J. Louis Martyn, one of my favorite Pauline scholars describes our tendency to make grace a two step process. We function as if the first step is that God acts. The second step is then we act. Martyn argues God acts. End of story. We never earn the gift of grace. He uses the illustration of a gift.
Think of the nicest gift you’ve ever been given, the one that seemed so extravagant, you barely knew how to accept it. When you receive a gift like that, how do you respond? You express gratitude. At the least, you write a thank you note, which is an appropriate way to acknowledge a gift with gratitude.
You don’t say, “yeah, thanks. I was going to go get myself one of these things tomorrow. I always knew I was worthy of this” and dismiss the gift.
You also don’t go around and tell people, “yes, so and so gave me this lovely gift, but the thank you note that I wrote is the best note that has ever been written, I tell you with surety. They’ll be showing their friends my thank you note for a long time, it was that amazing.”
The act of writing a thank you note doesn’t “earn” you the gift, or somehow make you more worthy of it. The gift has already been given, long before any wonderful thank you note you might write.
There’s something about the imbalance of the gift of grace that messes with us, I think. The enormity of the gift, and our inability to respond in kind, makes us uncomfortable. “God, that gift of grace was really nice, and I appreciate it a lot, so here’s what I’m gonna do for you…..” and we start trying to earn it, as if we could even the scales somehow.
We bargain, bargain, bargain, with all good intentions, eternally optimistic in our ability to respond, despite all evidence to the contrary.
And it is one thing that we consider ourselves in cosmic debt to the gift of grace, because we know we’re good people and we’re going to work at it until we’ve made the imbalance somehow more manageable. Right? But those other people—the ones who go to those other churches and who see and experience faith so differently than we do—how are they going to ever make up the imbalance? They better get on that right away or they are in big trouble. Glad I’m not them!
Jesus tells a story about two men going to the Temple to pray, one a Presbyterian, I mean a Pharisee, and the other a tax collector. “The Pharisee, standing by himself, was praying thus, “God I thank you that I am not like other people: thieves, rogues, adulterers, or even like this tax collector. I fast twice a week; I give a tenth of my income.” But the tax collector, standing far off, would not even look up to heaven, but was beating his breast and saying, “God, be merciful to me, a sinner”. (Luke 18:10-13)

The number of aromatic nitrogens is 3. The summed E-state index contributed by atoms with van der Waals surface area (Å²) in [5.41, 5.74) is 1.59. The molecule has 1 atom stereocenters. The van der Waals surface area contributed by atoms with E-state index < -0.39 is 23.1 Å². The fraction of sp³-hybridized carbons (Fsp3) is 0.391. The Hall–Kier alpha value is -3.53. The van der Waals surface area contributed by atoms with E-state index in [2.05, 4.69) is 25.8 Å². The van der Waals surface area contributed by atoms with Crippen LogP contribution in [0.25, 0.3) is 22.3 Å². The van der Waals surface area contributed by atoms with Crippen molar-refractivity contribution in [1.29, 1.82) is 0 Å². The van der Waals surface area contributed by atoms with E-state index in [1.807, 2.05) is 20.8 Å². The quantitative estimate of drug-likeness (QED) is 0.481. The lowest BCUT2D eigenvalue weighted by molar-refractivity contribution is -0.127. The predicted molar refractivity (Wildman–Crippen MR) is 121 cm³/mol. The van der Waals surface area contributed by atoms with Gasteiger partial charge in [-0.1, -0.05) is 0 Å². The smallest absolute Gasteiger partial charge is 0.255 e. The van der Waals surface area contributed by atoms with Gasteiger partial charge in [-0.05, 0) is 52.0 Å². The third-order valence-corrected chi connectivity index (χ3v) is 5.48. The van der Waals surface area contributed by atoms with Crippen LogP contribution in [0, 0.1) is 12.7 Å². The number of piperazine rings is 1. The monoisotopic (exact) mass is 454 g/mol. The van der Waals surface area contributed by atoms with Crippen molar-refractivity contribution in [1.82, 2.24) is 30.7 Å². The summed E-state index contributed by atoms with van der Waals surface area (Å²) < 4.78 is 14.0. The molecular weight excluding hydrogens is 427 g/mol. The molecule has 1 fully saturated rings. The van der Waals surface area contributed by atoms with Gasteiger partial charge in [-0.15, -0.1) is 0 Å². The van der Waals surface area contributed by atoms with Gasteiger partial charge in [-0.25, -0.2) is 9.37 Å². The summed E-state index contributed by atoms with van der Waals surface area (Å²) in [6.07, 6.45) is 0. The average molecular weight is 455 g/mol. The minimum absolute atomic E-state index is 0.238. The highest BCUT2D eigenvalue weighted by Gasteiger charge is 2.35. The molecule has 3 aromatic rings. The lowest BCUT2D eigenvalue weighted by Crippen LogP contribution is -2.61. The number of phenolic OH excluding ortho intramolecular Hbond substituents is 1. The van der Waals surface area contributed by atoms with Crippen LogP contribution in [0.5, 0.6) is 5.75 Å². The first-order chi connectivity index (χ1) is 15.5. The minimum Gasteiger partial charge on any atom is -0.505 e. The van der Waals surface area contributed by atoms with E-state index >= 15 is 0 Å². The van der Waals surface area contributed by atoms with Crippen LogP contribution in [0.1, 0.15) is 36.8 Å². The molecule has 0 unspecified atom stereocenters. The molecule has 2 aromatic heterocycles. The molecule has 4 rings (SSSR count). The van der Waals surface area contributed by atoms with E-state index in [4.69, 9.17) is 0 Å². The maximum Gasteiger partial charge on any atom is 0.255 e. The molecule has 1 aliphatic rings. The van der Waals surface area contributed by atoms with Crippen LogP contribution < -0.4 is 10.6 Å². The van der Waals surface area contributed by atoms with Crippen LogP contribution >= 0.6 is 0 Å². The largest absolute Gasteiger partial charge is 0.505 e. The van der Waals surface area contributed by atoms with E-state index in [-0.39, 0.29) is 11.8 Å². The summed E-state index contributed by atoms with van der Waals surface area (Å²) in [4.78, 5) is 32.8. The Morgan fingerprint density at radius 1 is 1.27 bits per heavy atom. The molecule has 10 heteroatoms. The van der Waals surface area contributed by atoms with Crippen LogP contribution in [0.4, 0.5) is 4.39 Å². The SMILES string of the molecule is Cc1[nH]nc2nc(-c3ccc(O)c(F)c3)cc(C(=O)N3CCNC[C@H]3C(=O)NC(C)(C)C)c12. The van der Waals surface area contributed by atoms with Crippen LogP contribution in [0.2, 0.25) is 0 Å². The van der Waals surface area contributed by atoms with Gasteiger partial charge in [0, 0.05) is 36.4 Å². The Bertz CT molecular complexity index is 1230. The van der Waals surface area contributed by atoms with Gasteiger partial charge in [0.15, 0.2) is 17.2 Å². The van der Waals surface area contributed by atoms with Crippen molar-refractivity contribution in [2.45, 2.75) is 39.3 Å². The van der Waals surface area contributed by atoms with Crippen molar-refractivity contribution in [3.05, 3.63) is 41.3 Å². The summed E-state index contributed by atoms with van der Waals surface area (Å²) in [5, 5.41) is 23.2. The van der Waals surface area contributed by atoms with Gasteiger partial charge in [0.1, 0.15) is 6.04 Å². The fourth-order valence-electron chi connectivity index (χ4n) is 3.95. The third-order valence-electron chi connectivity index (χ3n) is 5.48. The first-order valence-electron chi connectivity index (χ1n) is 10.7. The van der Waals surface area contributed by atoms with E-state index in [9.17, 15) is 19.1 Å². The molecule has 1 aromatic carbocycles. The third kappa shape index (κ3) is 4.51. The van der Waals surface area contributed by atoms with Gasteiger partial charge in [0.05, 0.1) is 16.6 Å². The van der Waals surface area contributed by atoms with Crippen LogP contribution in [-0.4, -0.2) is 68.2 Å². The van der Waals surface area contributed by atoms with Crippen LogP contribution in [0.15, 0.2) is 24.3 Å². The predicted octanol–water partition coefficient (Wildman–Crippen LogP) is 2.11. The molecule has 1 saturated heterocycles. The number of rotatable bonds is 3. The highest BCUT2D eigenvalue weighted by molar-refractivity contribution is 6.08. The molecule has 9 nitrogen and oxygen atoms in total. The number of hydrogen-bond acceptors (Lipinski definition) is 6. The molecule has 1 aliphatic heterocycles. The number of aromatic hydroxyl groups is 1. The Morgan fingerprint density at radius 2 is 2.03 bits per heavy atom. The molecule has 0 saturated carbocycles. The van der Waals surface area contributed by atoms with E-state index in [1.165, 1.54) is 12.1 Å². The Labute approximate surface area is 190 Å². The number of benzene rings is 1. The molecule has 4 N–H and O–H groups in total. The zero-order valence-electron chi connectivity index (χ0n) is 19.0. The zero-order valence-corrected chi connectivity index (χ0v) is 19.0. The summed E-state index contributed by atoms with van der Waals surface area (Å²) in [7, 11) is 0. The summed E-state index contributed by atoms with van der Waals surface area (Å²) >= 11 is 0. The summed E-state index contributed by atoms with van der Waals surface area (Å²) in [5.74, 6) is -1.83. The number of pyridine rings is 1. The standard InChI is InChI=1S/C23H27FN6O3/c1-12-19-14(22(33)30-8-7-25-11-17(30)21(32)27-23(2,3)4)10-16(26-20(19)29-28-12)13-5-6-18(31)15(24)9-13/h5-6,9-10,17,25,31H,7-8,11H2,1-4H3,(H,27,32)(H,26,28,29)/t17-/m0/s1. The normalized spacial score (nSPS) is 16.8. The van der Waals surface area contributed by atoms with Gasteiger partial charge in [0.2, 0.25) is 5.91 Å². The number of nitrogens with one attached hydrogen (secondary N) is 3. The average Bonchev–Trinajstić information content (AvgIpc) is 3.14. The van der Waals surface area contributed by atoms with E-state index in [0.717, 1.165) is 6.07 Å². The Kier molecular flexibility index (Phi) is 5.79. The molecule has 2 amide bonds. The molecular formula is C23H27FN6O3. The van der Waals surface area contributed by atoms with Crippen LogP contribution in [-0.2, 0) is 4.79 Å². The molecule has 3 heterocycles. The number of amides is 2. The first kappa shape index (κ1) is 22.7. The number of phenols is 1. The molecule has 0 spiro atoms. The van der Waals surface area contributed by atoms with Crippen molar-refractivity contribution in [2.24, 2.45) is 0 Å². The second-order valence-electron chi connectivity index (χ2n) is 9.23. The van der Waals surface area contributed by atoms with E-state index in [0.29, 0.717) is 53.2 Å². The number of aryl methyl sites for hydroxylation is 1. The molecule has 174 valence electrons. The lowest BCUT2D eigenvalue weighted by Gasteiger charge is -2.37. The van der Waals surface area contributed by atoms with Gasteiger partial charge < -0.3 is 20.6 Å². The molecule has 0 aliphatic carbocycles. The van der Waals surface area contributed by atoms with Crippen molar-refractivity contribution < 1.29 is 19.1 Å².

Which one saw God’s mercy was a gift?
In Paul, I see both of those men. He started out as the Pharisee, literally. With a dawning awareness of the imbalance in his own relationship with God, and frantically trying to justify himself to make up for it.
Paul’s conversion on the road to Damascus is told from one perspective in the Book of Acts. In Paul’s own writing, he says simply says this: “For I want you to know, brothers and sisters, that the gospel that was proclaimed by me is not of human origin, for I did not receive it from a human source, not was I taught it, but I received it through a revelation of Jesus Christ”. (Gal 1:11-12).
For Paul, God’s grace came to him as revelation—something that broke through what had been hidden. And it turned his whole world upside down. Paul certainly wasn’t seeking it out. He hadn’t taken a 10 week course to better understand Jesus. He knew everything he wanted to know, and it led him to persecute Jesus’ followers.
And then he had a grace invasion. Where God met him in the midst of his life and opened his eyes to grace.
Martyn writes, “emphatically excluded in Galatians is the thought that, provided with a good religious foundation for a good religious ladder, the human being can ascend from the wrong to the right. Things are the other way around. God has elected to invade the realm of the wrong—‘the present evil age’—by sending his Son and the spirit of his Son into it, from outside it.” (page 82, Theological Issues in the Letters of Paul)
Martyn calls it an “apocalyptic invasion”—it’s a revelation that we don’t seek out or intellectualize—it just invades. It is something to just experience. Our finite human minds will never fully grasp the mystery of God’s choice to invade our lives with Grace.
On my best days, I try to just let it wash over me like baptismal waters, listening for God’s voice at Jesus’ baptism, “you are my beloved child, in you I am well pleased”. And when I can rest in that, I’m freed to live my life as a thank you note to God, hoping “the life I now live in the flesh I live by faith in the Son of God, who loved me and gave himself for me”.
My prayer for us all is that grace will invade our lives, leading us to respond with our lives as thank you notes back to God.